Dennis Edwards, a former lead singer of Motown pioneers the Temptations, sang on a string of the group's hits including "I Can't Get Next to You," "Ball of Confusion" and "Papa Was a Rollin' Stone." He joined in an initial tenure that stretched to 1977, has died, his family confirmed. He was 74.
Edwards, who was living in Missouri, died at a hospital in Chicago on Thursday night of complications from meningitis, his wife, Brenda, told the St. Louis Post-Dispatch. He was diagnosed with the disease in May 2017. His 75th birthday would have been on Saturday. Edwards was inducted into the Rick and Roll Hall of Fame with the Temptations in 1989. In 2013, Edwards also received a Lifetime Achievement Grammy, given to the Temptations.
"It really saddens me to know that another Motown soldier is gone. Rest In Peace my brother. You were a great talent," Smokey Robinson tells Rolling Stone.
Edwards, who was born February 3rd, 1943 in Birmingham, Alabama and was singing in the Contours prior to the Temptations, joined the soul hit makers when the group fired David Ruffin. He brought a fresh vivacity to the group's sound, a bit of grit to replace Ruffin's smooth falsetto. The group adopted a little more of a bluesy, soul-rock sound and began writing lyrics that spoke more to the social issues of the time, and it scored an immediate hit with the Sly Stone-like "Cloud Nine." Edwards' lineup of the Temptations then enjoyed a tenure in the upper echelons of the R&B and pop charts for the next few ears, scoring crossover hits with "Run Away Child, Running Wild," "Don't Let the Jonses Get You Down," "Psychedelic Shack and "Ball of Confusion (That's What the World Is Today)."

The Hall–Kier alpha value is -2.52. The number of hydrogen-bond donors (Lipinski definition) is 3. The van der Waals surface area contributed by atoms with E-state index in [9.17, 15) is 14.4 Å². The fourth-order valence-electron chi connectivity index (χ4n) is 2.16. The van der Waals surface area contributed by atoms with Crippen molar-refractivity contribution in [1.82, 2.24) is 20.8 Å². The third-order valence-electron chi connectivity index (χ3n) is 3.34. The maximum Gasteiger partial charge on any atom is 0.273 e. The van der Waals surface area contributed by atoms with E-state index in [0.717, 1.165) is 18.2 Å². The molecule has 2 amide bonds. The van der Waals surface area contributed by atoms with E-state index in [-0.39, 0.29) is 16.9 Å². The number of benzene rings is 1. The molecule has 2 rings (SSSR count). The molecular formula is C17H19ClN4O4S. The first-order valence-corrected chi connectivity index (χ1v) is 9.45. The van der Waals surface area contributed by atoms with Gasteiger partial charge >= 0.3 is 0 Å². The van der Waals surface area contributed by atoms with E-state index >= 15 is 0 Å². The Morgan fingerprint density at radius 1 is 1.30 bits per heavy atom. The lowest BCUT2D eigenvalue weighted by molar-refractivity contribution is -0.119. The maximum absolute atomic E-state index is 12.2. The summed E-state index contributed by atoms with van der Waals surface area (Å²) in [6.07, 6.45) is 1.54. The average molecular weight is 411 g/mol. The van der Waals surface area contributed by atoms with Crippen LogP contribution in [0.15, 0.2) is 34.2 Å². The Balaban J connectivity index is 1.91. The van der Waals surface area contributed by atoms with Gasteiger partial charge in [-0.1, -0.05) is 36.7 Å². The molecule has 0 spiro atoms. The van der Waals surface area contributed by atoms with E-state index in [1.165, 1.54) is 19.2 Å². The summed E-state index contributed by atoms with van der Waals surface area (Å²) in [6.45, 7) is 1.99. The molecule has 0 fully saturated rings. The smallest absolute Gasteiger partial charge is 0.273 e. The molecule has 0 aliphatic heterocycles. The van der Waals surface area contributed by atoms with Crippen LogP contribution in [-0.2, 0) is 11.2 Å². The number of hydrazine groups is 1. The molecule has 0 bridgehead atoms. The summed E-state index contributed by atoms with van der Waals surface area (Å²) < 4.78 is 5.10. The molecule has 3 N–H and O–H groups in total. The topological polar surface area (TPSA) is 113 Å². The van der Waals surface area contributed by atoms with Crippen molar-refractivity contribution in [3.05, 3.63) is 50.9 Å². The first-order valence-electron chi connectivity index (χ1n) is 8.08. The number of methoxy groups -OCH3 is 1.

Although the group continued to score Top 10 R&B hits toward the end of Edwards' tenure, they scored less in the pop charts' Top 30. Nevertheless, they were selling albums. Every album of new material that they put out through 1976 reached the album chart's Top 40, and many made it into the Top 10.
The group split with Motown for 1976's The Temptations Do the Temptations and moved to Atlantic, around which time Edwards left the group. He rejoined for a few years in the early Eighties, when they returned to Motown, and scored a hit again with 1980's "Power." The attendant album, The Temptations, however was not a hit. Ruffin returned in 1982, and the group embarked on a reunion tour as a seven-man group, scoring a hit with 1982's Reunion and the Rick James–produced single "Standing on the Top (Part 1)." He left in 1983 but was back in 1986 for a year, just long enough to record To Be Continued. He'd join again for a final tenure from 1987 to 1989.
Outside of the Temptations, Edwards scored a solo hit with "Don't Look Any Further," which made it to Number 72 on the pop chart and Number 2 on the R&B chart. The song later became fodder for the hip-hop's nascent new school, appearing as a sample in Eric B. and Rakim's game-changing "Paid in Full" and later in 2Pac's "Hit 'Em Up" and Junior M.A.F.I.A.'s "Getting' Money" with the Notorious B.I.G.
Edwards also later teamed with Ruffin and Eddie Kendricks for a "Tribute to the Temptations" package tour. The group later attempted to keep Edwards from using the Temptations name, which was owned by Otis Williams and Melvin Franklin, leading to a permanent injunction against him in 1999 from using the name in advertising for his concerts.